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Jade Plant – These are pretty easy plants to care for if you know to follow a few rules. Bright, full sun, watering when the top layer of soil is dry, keeping the plant in warm spaces, and always fertilizing with diluted solution after watering the plant. Watering before fertilizing is necessary so as not to harm the roots.

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Prayer Plant – Prayer plants are a little pickier than the rest of the plants on the list, needing humidity to stay happy. It also like being watered with warm water every season but winter. In winter, these plants like to be drier, and kept with other plants to increase humidity. It can also be increased by keeping a bowl of water very near the plant. These plants are also susceptible to pests, so regular checks are needed. The plants also do thrive in bright light, but can tolerate low light levels as well.

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Quick-Tips On The Signs That Plants Give Us And How To Listen To Them

Dropping Leaves

Some plants, like ficus, are touchy, and drop leaves easily when:

1) Their watering routines are changed.

2) They are moved.

3) Their lighting changes.

You can avoid this by knowing the routine your plants like and sticking to a schedule, or at least knowing when your plant shows it needs more or less of something.

Drooping leaves

1) Needs more or less water. Most plants like a good soak so all the soil is moist enough that water drains out the bottom of the pot. Keep in mind though that most plants do not want constantly wet roots, as this leads to root rot. Check the roots of the plant to see if you need to increase of decrease watering. If the root ball is dry, increase watering; if it is wet, decrease watering.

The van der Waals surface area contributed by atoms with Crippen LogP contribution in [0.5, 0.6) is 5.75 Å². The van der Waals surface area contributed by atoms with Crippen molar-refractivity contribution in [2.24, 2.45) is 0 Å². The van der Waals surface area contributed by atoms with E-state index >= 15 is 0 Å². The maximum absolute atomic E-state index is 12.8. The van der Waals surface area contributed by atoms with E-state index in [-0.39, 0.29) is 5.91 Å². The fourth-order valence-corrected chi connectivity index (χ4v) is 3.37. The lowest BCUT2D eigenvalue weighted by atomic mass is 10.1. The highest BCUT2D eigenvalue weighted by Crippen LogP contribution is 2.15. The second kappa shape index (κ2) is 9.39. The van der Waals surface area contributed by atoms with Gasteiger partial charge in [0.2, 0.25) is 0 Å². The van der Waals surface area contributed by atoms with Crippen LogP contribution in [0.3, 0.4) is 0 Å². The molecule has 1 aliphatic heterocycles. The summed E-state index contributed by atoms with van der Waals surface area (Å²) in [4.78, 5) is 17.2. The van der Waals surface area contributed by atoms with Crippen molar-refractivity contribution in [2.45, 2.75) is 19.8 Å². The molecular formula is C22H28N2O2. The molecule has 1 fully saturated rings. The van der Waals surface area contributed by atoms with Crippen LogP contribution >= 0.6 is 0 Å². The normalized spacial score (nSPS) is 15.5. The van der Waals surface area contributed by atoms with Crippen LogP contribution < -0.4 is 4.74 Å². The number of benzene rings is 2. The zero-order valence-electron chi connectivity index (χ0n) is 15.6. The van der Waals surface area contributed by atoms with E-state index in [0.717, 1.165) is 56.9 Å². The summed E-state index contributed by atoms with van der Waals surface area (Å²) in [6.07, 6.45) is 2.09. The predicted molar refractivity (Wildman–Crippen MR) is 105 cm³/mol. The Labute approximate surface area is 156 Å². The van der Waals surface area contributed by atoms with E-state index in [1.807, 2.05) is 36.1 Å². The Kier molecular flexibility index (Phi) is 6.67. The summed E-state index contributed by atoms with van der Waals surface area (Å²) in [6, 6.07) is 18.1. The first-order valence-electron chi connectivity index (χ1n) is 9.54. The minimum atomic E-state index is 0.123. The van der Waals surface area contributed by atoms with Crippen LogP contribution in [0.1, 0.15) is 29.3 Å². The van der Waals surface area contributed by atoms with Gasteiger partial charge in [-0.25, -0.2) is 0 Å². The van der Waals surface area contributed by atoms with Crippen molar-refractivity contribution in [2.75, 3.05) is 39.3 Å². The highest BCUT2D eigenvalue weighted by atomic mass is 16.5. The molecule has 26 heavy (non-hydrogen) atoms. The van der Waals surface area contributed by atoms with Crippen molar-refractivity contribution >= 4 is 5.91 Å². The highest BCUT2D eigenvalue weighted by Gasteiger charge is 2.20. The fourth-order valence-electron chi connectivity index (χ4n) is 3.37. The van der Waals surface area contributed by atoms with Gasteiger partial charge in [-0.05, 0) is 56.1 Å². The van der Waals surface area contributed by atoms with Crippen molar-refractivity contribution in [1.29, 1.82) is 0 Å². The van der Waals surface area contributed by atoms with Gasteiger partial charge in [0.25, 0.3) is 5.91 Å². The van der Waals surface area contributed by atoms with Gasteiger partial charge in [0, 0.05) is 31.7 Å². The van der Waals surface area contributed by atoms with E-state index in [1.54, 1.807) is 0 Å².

2) Repotting. If the leaves droop even though you water thoroughly often, try repotting the plant. When plants, like the fast growing pothos, get root bound, their leaves droop. The roots need more space to grow to feed the plant and help it grow.

Leggy Growth

Needs more light. Leggy growth is a result of the plant reaching for the light it needs to survive. Placing the plant closer to a good light source will encourage thicker growth, as the plant no longer needs to reach to those life giving rays.

Deformed Leaves

1) A sign of the plant needing to be repotted. Roots are struggling to feed the plant, giving the leaves a strangled, deformed look.